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Julia Child's Reine de Saba
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5 from 2 votes

Reine de Saba (Julia Child’s Chocolate and Almond Cake)

Julia Child’s famous Reine de Saba or Chocolate Almond Cake is an elegant dessert to serve with your holiday meals. The recipe is featured in Volume 1 of Mastering the Art of French Cooking. In her later book, The Way to Cook, Julia says that this cake, prepared by her French co-author Simca, was the first French cake she ever ate.
Prep Time20 mins
Cook Time25 mins
Total Time45 mins
Course: Cakes, Dessert
Cuisine: French
Servings: 8 servings
Calories: 404kcal
Author: Chula King


  • 4 ounces semi-sweet chocolate melted with 2 Tablespoons rum or coffee
  • 4 ounces (1 stick) unsalted butter, room temperature
  • ½ cup 3.5 ounces granulated sugar
  • 3 egg yolks
  • 3 egg whites
  • Pinch of salt
  • ¼ teaspoon cream of tartar
  • 2 Tablespoons sugar
  • cup blanched almonds* pulverized with 2 Tablespoons sugar
  • ¼ teaspoon almond extract or ½ teaspoon vanilla extract
  • ½ cup (2.5-ounces) cake flour, scooped and leveled, and turned into a sifter
  • Glaçage au Chocolat Chocolate-butter Icing - recipe follows


  • Preheat oven to 350° F. Butter and flour 8-inch round cake pan. Set aside.
  • Set chocolate and rum or coffee in a small pan, cover, and place (off heat) in a larger pan of almost simmering water; let melt while you proceed with the recipe. Measure out the rest of the ingredients.
  • Cream the butter and sugar together for several minutes until they form a pale yellow, fluffy mixture. Beat in the egg yolks until well blended.
  • Beat the egg whites, salt and cream of tartar in a separate bowl until soft peaks are formed; sprinkle on 2 Tablespoons of sugar and beat until stiff peaks are formed.
  • With a rubber spatula, blend the melted chocolate into the butter and sugar mixture; then stir in the almonds and almond extract. Immediately, stir in one fourth of the beaten egg whites to lighten the batter.  Delicately fold in a third of the remaining whites and when partially blended, sift on one third of the flour and continue folding. Alternate rapidly with more egg whites and more flour until all egg whites and flour are incorporated.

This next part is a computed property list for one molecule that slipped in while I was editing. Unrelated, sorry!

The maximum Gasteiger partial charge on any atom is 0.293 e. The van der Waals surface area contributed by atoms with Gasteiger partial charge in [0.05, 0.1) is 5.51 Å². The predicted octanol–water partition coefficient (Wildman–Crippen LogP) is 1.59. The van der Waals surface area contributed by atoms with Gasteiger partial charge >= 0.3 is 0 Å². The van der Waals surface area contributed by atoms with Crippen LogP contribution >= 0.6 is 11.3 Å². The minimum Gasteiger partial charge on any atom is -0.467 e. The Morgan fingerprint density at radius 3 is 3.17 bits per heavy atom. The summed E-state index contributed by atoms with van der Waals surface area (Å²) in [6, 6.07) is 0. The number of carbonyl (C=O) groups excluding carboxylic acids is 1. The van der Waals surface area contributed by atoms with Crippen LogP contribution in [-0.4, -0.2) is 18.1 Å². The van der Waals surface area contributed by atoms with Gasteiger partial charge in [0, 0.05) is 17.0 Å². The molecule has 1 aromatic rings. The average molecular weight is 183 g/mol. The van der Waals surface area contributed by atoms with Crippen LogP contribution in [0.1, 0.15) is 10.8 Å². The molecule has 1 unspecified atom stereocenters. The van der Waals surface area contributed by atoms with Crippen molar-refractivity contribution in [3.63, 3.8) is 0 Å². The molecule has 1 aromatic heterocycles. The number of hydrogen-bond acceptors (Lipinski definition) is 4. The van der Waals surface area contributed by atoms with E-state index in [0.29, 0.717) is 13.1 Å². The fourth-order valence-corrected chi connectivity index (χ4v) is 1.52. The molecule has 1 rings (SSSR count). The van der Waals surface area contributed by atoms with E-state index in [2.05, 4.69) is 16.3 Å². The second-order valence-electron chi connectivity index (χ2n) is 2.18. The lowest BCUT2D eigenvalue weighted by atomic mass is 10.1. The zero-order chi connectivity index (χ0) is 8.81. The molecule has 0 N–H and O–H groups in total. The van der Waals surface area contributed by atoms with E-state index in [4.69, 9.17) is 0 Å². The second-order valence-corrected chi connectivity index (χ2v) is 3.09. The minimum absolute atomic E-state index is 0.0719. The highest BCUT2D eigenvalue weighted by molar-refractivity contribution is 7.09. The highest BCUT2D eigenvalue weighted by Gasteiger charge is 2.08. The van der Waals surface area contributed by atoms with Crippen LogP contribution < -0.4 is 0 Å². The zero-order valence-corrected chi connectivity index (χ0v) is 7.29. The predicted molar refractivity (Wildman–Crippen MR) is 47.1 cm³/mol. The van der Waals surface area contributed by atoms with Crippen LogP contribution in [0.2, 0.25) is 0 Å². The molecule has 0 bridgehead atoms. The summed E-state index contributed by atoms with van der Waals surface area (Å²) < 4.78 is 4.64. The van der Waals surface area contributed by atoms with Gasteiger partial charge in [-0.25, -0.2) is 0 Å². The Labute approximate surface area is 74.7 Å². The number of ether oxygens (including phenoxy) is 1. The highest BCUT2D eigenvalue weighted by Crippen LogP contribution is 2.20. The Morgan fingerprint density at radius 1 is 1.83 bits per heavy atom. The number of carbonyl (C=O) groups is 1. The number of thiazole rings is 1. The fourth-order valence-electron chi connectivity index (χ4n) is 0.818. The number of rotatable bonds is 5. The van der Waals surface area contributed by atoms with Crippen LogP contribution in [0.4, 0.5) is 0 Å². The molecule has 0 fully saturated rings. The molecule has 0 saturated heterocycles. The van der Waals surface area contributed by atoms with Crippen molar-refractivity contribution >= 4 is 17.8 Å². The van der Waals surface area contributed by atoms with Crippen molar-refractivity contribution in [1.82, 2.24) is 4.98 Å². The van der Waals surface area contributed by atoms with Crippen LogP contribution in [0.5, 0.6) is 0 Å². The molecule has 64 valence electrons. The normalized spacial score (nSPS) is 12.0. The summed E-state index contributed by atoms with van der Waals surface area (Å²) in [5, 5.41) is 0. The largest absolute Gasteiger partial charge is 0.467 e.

• Turn the batter into the cake pan, pushing the batter up to its rim with a rubber spatula. Bake in middle level of preheated oven for about 25 minutes. Cake is done when it has puffed, and 2-½ to 3 inches around the circumference are set so that a needle plunged into that area comes out clean; the center should move slightly if the pan is shaken, and a needle comes out oily.
  • Allow cake to cool in the pan for 10 minutes. Run a knife around the edge of the pan, and reverse cake on the rack.  Allow it to cool an hour or two; it must be thoroughly cold if it is to be iced. Ice with chocolate-butter icing. Yield: Serves 6 to 8 people.
  • Glaçage au Chocolate (Chocolate-butter Icing from page 684 of Mastering the Art of French Cooking, Volume 1): 2 ounces semi-sweet chocolate; 2 Tablespoons rum or coffee; 6 Tablespoons unsalted butter, room temperature. Place the chocolate and rum or coffee in a small pan; cover and set in a larger pan of almost simmering water.  Remove pans from heat and let chocolate melt for 5 minutes or so, until perfectly smooth.  Lift chocolate pan out of the hot water, and beat in the butter, a tablespoon at a time.  Then beat over ice and water until chocolate mixture has cooled to spreading consistency.  At once, spread it over your cake with spatula or knife.


Calories: 404kcal | Carbohydrates: 36g | Protein: 5g | Fat: 26g | Saturated Fat: 12g | Cholesterol: 104mg | Sodium: 86mg | Potassium: 219mg | Fiber: 2g | Sugar: 25g | Vitamin A: 460IU | Calcium: 39mg | Iron: 1.8mg